When applied by the red process the aqueous solution containing the specific amounts of copper and nitrate ions may preferably be adjusted to pH 6.0 or higher to facilitate the precipitation of iron ions eluted from the matrix as ferric hydroxide and ferric oxides onto the test sheet. By maintaining the test sheet in pressure contact with the specimen surface for several minutes, there is obtained a print clearly showing spots of segregated phosphorus as stains.

Examples of the cupric ion-supplying compounds include copper chloride CuCl2, copper sulfate CuSO4, copper bromide CuBr2, copper carboxylate Cu(COOH)2, and copper acetate Cu(CH3 COO)2.

Examples of the nitrate ion suppling compounds include ammonium nitrate NH4 NO3, sodium nitrate NaNO3, potassium nitrate KNO3, lithium nitrate LiNO3, magnesium nitrate Mg(NO3)2 and calcium nitrate Ca(NO3)2.

The medium for detecting segregated phosphorus may vary in form. According to a first embodiment of the present invention, the detecting medium is in the form of an aqueous solution containing 0.00005 to 0.2 mol/l of copper ion and 0.0001 to 1.0 mol/l of nitrate ion. The solution may usually have a wider range of pH from about 0 to about 10, preferably lower pH, and especially pH of lower than 6 when it is used by the blue process. It should have a higher pH range from 6 to 14 when it is used by the red process. On use, a dry sheet or coupon is attached onto the surface of steel to be tested and the aqueous solution is applied to the sheet as by spraying, brushing or coating to cause the solution to reach the steel surface.

According to a second embodiment of the present invention, the detecting means is in the form of a wet sheet or coupon, that is, sheet or coupon impregnated or coated with the above-mentioned aqueous solution. The wet sheet, which has contained copper and nitrate ions in a proper amount, is ready for use, that is, it is simply attached or pressed to the surface of steel to be tested. In some cases, the test sheet may be coated with the solution immediately before it is pressed to the steel surface.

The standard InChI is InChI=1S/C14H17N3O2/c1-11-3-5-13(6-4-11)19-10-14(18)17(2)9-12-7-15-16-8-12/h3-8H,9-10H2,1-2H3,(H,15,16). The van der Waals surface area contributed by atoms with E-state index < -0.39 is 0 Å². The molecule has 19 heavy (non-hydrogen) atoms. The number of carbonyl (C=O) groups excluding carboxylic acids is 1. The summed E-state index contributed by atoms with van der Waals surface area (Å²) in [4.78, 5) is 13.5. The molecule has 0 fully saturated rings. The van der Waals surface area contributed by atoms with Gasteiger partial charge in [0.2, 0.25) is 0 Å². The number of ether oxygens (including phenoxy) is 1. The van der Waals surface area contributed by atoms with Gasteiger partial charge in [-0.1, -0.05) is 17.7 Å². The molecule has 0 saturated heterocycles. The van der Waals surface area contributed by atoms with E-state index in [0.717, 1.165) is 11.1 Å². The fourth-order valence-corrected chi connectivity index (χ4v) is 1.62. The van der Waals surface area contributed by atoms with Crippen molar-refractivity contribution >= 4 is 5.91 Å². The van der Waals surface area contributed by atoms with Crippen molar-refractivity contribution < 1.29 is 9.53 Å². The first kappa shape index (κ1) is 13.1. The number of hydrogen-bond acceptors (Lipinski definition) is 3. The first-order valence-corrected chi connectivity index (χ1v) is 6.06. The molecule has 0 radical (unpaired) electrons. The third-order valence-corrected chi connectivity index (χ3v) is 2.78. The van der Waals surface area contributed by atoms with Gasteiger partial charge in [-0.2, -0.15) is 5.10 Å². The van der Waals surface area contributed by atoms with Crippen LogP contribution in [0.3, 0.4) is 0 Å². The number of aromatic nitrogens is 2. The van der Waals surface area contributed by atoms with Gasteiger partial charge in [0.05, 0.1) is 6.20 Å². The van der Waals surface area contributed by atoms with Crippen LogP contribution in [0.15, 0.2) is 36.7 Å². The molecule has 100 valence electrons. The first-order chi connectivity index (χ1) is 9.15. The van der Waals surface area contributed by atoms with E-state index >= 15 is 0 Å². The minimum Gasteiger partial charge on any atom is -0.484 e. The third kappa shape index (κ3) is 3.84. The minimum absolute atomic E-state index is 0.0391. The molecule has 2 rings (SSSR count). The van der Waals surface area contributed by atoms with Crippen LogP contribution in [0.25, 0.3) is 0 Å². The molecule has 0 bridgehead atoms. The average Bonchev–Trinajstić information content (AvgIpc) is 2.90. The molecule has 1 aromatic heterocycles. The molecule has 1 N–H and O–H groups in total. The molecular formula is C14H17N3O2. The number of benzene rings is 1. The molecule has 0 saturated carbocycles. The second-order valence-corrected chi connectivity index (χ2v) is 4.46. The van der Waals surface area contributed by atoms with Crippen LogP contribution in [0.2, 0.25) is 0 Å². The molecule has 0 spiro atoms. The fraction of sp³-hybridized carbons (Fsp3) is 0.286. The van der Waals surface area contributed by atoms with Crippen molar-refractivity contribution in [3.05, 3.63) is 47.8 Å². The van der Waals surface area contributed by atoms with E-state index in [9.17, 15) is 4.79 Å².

According to a third embodiment of the present invention, the detecting means is in the form of a dry sheet or coupon having copper and nitrate born thereon in a dry state. This dry sheet is prepared by impregnating a sheet with an aqueous solution containing copper and nitrate ions followed by drying. The dry sheet is used by attaching it to the surface of steel to be tested, and applying a suitable amount of water to the sheet such that an aqueous solution containing proper amounts of copper and nitrate ions and having an appropriate pH is present between the steel surface and the sheet.

The test sheets are attached to the surface of steel to be tested and maintained in contact with the steel surface for several minutes, for example, 3 to 10 minutes. The sheets are then removed from the steel surface. Iron ions eluted from the phosphorus segregated portion are adsorbed onto the test sheet and/or precipitated thereon as iron hydroxide if the solution has pH adjusted to 6 or higher, while simlarly eluted phosphorus is also transferred to the sheet. The resulting sheets have an image of segregated phosphorus printed thereon.